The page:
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Debate: Is Agile a Religion?

11.22.2011
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Three years ago Tony Morris asserted that Agile is a non-idea, an unfalsifiable pseudo-science.  To illustrate his claims he drew an analogy between Agile and his conception of religion:

Hitherto Agile and religions exhibit common traits; ill-definition ("you know the real Agile", or "are you a real Muslim?"), sub-cultures in conflict (religion implies war), extreme absurdity in contrast to a mild absurdity (an invisible sky daddy watching everything we do, whose son died for sins…), cult leaders able to alter the course of the flock, and cognitive dissonance - holding two otherwise immediately apparent logically contradicting positions at once.


The post provoked an interesting discussion on Morris' blog, all of which I definitely recommend you check out.  At any rate, here we are in 2011 and, while the downfall in the popularity of Agile methods that Tony referenced doesn't seem to have happened (yet?), the discussion about the nature, usefulness and longevity of Agile is still kicking.  Last month S. Lott revisited the question of "Agile as a religion" in his article The Agile Religion - 'What'? and came to Agile's defense. 

It's not clear whether Lott is responding directly to Morris.  Either way, most of the criticisms he attempts to deflect are found in Morris' post, making the two a good pair to read together.  Lott's rebuttal can be boiled down to three key arguments:

1.  The Agile method is not vaguely defined.  Detractors would have us believe that the Manifesto for Agile Software Development doesn't provide developers with clear directives.  Furthermore, the classic, process-oriented method stifles critical thinking.

2.  To say that the discussions Agile-enthusiasts create are quibbles and "religious wars" is to say that it's worthless to weigh the benefits of one method over another (see #1).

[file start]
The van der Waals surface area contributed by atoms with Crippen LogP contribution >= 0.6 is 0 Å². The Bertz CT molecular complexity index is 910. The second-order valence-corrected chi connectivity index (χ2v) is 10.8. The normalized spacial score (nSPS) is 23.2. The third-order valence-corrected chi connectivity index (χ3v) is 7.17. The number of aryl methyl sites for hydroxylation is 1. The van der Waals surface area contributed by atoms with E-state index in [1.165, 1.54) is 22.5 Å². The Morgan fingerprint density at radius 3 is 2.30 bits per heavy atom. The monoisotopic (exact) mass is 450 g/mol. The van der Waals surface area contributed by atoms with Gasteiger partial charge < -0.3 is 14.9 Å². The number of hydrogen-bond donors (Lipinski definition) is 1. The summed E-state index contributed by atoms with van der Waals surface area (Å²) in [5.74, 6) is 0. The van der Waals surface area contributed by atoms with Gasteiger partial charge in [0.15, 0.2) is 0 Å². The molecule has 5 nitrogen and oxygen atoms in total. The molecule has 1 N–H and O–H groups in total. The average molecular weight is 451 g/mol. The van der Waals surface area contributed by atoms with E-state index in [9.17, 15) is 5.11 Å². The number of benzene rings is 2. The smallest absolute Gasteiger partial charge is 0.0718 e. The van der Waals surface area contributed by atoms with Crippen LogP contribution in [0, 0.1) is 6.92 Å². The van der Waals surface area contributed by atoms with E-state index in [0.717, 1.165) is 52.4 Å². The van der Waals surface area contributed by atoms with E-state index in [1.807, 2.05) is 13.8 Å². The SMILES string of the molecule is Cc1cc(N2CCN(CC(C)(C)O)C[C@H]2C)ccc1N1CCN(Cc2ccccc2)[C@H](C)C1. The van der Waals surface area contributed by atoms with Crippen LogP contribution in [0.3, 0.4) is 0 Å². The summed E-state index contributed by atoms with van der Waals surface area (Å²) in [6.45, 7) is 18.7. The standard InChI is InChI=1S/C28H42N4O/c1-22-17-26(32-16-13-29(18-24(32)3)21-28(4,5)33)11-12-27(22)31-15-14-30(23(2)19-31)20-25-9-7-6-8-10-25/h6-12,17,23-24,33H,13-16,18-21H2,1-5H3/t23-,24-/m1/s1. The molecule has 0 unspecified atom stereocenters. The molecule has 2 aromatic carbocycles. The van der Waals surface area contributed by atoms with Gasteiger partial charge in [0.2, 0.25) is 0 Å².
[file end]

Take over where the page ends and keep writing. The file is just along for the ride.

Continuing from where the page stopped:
3.  This is related to #2 and has to do with being "unimodal," i.e. closed-off to other options.  Given #1, why is wanting to stick with something that's not just uniquely good, but unequivocably better than the classic method(s?) a bad thing?  We never "need to have a rigid, unyielding process that sticks strictly to the schedule irrespective of changes which may occur."

Lott's conclusion:

We tried the waterfall method.  And it didn't work very well.  Agile isn't a "religion".  It's a simple acknowledgement that reality is messy.

 
Lott
makes some good points, but is Agile really that good and are the alternatives really that bad?  As far as that goes, Lott's analysis, while making some good responses to Morris, does seem to treat Agile and "the classical waterfall method" as the only options.  If Agile does have noteworthy limitations, what are the other choices?  Here it would have been nice to hear more about Morris' conception of good development practices and useful alternatives to Agile (the "classic waterfall method"? nothing?)

So is Agile vague, pseudo-scientific hype that will be replaced sooner or later by some other fad?  Are Agile enthusiasts too much like religious evangelists?  Let us know what you think in the combox!


Published at DZone with permission of its author, David Pell.

(Note: Opinions expressed in this article and its replies are the opinions of their respective authors and not those of DZone, Inc.)